“They say God is in the details, but in Le Guin's case, genius is in the details . . . [Her] writing transports us to other worlds . . . Pure imagination unbound.” — Portland Oregonian
“Le Guin, as always, treats fantasyland with the utmost matter-of-factness . . . Arresting.” — Boston Sunday Globe
“A welcome collection for the many fans of speculative fiction’s multiple-award-winning grande dame.” — Seattle Times
“These sixteen stories are distilled Le Guin, a series of spare, conceptual parables strung with witty and deadly serious satire. In her impeccable prose, without rancor but also without illusion, Le Guin casts a clear eye on this world of ours, and delineates all the heinous and dazzling things it is and was and may become.” — Bloomsbury Review
“Le Guin describes compellingly the joy of flying, and also the reasons to remain earthbound.” — Minneapolis Star Tribune
“At their strongest, these stories by the high priestess of American speculative fiction are Borgesian in their evocative abstraction and inventiveness . . . Either way, their almost childlike simplicity is deceptive. The more you look, the more the strange worlds they conjure investigate some aspect of our own—from the inherent instability of selfhood and language to looming eco-catastrophe—as seen through a vibrant, satiric imagination darkly.” — Time Out New York
“Changing Planes is fun, accessible to all kinds of readers, and jammed with ideas, which Le Guin obviously has in abundance.” — Boulder Daily Camera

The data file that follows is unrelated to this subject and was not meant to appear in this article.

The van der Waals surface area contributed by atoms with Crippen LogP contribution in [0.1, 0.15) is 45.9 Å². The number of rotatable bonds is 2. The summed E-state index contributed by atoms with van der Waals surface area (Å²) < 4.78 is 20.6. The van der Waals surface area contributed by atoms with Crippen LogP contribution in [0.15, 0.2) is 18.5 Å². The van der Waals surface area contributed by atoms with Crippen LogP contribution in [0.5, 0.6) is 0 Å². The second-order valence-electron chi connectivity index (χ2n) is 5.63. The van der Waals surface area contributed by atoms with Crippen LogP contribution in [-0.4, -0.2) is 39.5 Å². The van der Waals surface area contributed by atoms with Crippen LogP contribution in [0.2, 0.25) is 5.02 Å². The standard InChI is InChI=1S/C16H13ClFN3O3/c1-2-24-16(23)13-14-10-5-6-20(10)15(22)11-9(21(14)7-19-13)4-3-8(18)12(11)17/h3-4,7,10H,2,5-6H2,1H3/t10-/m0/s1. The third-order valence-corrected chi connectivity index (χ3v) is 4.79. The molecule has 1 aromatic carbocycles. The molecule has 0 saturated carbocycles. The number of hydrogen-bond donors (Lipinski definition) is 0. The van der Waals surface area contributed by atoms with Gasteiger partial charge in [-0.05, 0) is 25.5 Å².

“Inventive and highly entertaining tales. Le Guin’s touch is as magical as ever.” — Kirkus Reviews, starred review
“This is . . . like everything from Le Guin’s pen, a delight.” — Publishers Weekly
“Speculative fiction master Le Guin explores assumptions about our own world . . . A humorous, imaginative, and thoughtful collection; Escher-like illustrations by Eric Beddows contribute to its charm.” — Library Journal, starred review
“The narrative device that Le Guin uses in Changing Planes to connect the stories is the kind of clever contrivance her faithful readers have come to expect from her fertile imagination. In the telling of these tales, Le Guin—or her narrator, at least—is like an anthropologist, exploring with curiosity and reporting with as much objectivity as possible . . . [Le Guin's] stories are told with an elegant simplicity that belies their message, yet the message is invariably present.” — BookPage
Praise for Ursula K. Le Guin
“Her writing feels more urgent than ever.” — Zoe Carpenter, The Nation
“Like all great writers of fiction, Ursula K. Le Guin creates imaginary worlds that restore us, hearts eased, to our own.” — Boston Globe
“In recent years, no [writer] inside the field of science fiction or outside of it [has] done more to create a modern conscience than . . . Ursula K. Le Guin.” — New Republic
“She wields her pen with a moral and psychological sophistication rarely seen.” — Newsweek
“Her characters are complex and haunting, and her writing is remarkable for its sinewy grace.” — Time